Susan Russell and Bill Thompson ride electric bikes on a trail at Atkins Arboretum in Caroline County, Maryland. Photo: Dave Harp

Popularity of E-Bikes Prompt Concerns on Bay-Region Parks & Trails

By Ad Crable, Bay Journal News Service

Electric bikes, one of the hottest trends in recreation, can be a godsend for people getting on in years or with medical impairments, helping them heal, stay fit and continue to enjoy the many benefits of being outdoors. Even healthy people say that the pedal-assist feature on e-bikes allows them to go farther, climb steeper hills and see more scenery than on a standard bicycle.

Nationwide, annual sales of e-bikes have climbed rapidly, increasing by more than 80 percent from 2020 to 2022. Costs range from $700 to $5,000 and more. A charged battery lasts for about 30–100 miles. The common 750-watt motors provide roughly the same power as the legs of a professional bike racer, leading some exercise purists to view them as “cheating.”

The quiet, motorized e-bikes can go quite fast—even without pedaling on many models—sometimes startling hikers, joggers, dog-walkers and horseback riders. Trail managers often field complaints from people who were surprised by e-bikes passing or bearing down on them from behind.

“I’ve been shoved off the path by people coming down the trail at me at ungodly speeds,” said Jim Hearn, who heads an advisory committee governing the use of the Enola Low Grade Rail Trail in Lancaster County, Penn. “They are not pedaling at all. They’re basically dirt-biking on the trail.”

But others point out that, on a smooth, flat trail, conventional multi-geared bicycles can easily and just as quietly zip along at 20-plus mph.

The growing popularity of e-bikes has triggered environmental concerns, too. E-bikes are generally heavier and often come with fat knobby tires, inviting concerns about damage and increased erosion on dirt trails. Some also worry that e-bikes will send people farther into the backcountry, spoiling the wilderness experience, if not the wilderness itself. Similarly, some fret that the popularity of e-bikes is leading to overcrowded trails.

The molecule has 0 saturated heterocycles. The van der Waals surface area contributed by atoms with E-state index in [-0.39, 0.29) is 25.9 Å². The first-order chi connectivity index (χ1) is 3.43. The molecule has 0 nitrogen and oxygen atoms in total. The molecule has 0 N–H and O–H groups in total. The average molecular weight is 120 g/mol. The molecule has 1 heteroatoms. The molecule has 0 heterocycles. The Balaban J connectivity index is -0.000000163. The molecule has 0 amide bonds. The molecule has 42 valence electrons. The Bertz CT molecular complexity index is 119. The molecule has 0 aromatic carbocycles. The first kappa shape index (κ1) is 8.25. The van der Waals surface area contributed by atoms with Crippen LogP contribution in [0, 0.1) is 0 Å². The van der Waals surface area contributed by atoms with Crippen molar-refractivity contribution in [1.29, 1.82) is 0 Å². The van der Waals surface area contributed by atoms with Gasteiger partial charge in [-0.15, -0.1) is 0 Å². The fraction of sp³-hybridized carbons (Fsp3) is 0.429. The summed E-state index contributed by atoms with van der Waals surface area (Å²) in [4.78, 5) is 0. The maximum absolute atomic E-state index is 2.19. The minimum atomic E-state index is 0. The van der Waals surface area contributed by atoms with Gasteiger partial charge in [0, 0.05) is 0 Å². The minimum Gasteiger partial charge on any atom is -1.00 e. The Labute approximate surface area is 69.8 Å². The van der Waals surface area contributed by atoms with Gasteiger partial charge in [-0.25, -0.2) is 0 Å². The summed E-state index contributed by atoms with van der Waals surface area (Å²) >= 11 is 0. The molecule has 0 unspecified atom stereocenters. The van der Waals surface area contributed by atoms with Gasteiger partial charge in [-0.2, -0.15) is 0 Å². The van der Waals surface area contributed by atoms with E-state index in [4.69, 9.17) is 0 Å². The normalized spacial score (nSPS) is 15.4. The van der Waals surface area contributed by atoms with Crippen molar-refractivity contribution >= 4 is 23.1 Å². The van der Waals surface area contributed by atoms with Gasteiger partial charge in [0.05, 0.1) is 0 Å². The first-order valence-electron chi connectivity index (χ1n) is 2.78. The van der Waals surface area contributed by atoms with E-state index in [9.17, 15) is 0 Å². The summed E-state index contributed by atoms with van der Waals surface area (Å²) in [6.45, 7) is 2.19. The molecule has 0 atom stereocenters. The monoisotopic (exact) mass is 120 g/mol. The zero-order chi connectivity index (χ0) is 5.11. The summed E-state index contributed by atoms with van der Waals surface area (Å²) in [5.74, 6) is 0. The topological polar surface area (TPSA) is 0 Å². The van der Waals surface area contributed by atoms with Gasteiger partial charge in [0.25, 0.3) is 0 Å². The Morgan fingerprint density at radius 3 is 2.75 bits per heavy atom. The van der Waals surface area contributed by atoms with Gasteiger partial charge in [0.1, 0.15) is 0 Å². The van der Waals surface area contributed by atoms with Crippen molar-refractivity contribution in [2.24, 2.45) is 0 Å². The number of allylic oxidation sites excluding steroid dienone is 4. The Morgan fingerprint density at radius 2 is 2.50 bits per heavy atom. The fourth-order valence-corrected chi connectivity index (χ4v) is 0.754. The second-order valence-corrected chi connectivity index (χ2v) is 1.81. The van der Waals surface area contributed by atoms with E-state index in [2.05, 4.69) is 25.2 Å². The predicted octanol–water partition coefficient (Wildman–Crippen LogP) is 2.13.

All of this has public officials and land managers in the Chesapeake Bay region scrambling to determine whether e-bikes should be treated as motorized or nonmotorized vehicles and how best to blend them into trails already seeing record numbers of users. Early on, most managers waited to gauge how this new activity unfolded before setting rules. But the number of e-bikes showing up on trails and in parks has forced the hands of many.

E-bike regulations in Bay states vary widely, and many have already been modified from original guidelines. A popular 1,105-acre park in Lancaster County, Penn., bans e-bikes from mountain bike trails and roads.

Yet a heavily used rail-trail in the same county allows e-bikes without restrictions. “I guess [e-bike riders] have been respectful. We haven’t had any real issues,” said Ryan Strohecker, manager of the Manor Township Enola Low Grade Trail.

At first, the U.S. Forest Service ruled that e-bikes were motorized vehicles and prohibited them on trails in national forests, restricting them to roads and other routes open to motor vehicles. But in late 2022, the agency said it would make e-bikes a distinct category and allow officials in each national forest to determine usage rules.

The National Park Service in 2019 decided to allow e-bikes wherever conventional bikes were allowed on roads and on its 16,000 miles of single-track trails. But after a consortium of conservation groups sued, a federal judge in July 2022 ruled that the agency must invite public views and weigh effects on the environment, including wildlife, because those weren’t considered in setting the open-ended policy.

Maryland considers e-bikes the same as regular bicycles if the motors are no more powerful than 750 watts and can’t go faster than 28 mph. But e-bikes are prohibited, with some exceptions, on hiking and biking trails in state parks and forests. Exceptions include the Torrey C. Brown Rail Trail in Baltimore County and the Western Maryland Rail Trail, but in both cases e-bikers must be pedaling when motors are on and can’t use pedal assist at speeds of more than 20 mph.

In Virginia, e-bikes are regulated like regular bicycles, but cities, towns and state agencies can set their own rules. In state parks and wildlife management areas, e-bikes can be ridden wherever conventional bikes are allowed if they have a feature that cuts off the electric motor when their speed reaches 20 mph.

In and around Washington, D.C., e-bikes are prohibited on many park trails. Exceptions include the C&O Canal, Rock Creek Park Multi-Use Trail and the 18-mile paved Mount Vernon Trail.

To be sure, even those who want to limit e-bikes on trails acknowledge that the pedal-assisted bikes have provided a new lease on outdoors life for many.

One study found that riders of regular bicycles who purchased e-bikes rode nearly twice as much as before.

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